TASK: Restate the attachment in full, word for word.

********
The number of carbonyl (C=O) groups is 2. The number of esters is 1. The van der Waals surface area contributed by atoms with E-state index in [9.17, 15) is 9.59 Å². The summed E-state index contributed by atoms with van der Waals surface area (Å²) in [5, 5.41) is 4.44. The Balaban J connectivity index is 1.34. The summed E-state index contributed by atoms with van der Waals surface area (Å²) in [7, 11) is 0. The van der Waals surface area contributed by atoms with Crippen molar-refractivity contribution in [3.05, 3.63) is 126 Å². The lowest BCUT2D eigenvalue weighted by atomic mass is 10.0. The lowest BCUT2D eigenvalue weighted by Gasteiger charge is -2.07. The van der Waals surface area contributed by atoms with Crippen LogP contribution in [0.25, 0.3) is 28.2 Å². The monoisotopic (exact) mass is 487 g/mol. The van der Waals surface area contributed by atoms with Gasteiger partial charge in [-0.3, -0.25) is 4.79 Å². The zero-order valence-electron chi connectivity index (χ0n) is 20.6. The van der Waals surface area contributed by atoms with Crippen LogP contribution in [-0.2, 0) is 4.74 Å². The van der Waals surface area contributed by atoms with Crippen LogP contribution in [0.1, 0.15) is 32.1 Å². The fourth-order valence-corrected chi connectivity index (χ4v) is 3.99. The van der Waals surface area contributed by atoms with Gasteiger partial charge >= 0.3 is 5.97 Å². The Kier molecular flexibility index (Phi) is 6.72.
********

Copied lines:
The number of carbonyl (C=O) groups is 2. The number of esters is 1. The van der Waals surface area contributed by atoms with E-state index in [9.17, 15) is 9.59 Å². The summed E-state index contributed by atoms with van der Waals surface area (Å²) in [5, 5.41) is 4.44. The Balaban J connectivity index is 1.34. The summed E-state index contributed by atoms with van der Waals surface area (Å²) in [7, 11) is 0. The van der Waals surface area contributed by atoms with Crippen molar-refractivity contribution in [3.05, 3.63) is 126 Å². The lowest BCUT2D eigenvalue weighted by atomic mass is 10.0. The lowest BCUT2D eigenvalue weighted by Gasteiger charge is -2.07. The van der Waals surface area contributed by atoms with Crippen LogP contribution in [0.25, 0.3) is 28.2 Å². The monoisotopic (exact) mass is 487 g/mol. The van der Waals surface area contributed by atoms with Gasteiger partial charge in [-0.3, -0.25) is 4.79 Å². The zero-order valence-electron chi connectivity index (χ0n) is 20.6. The van der Waals surface area contributed by atoms with Crippen LogP contribution in [-0.2, 0) is 4.74 Å². The van der Waals surface area contributed by atoms with Crippen LogP contribution in [0.1, 0.15) is 32.1 Å². The fourth-order valence-corrected chi connectivity index (χ4v) is 3.99. The van der Waals surface area contributed by atoms with Gasteiger partial charge >= 0.3 is 5.97 Å². The Kier molecular flexibility index (Phi) is 6.72.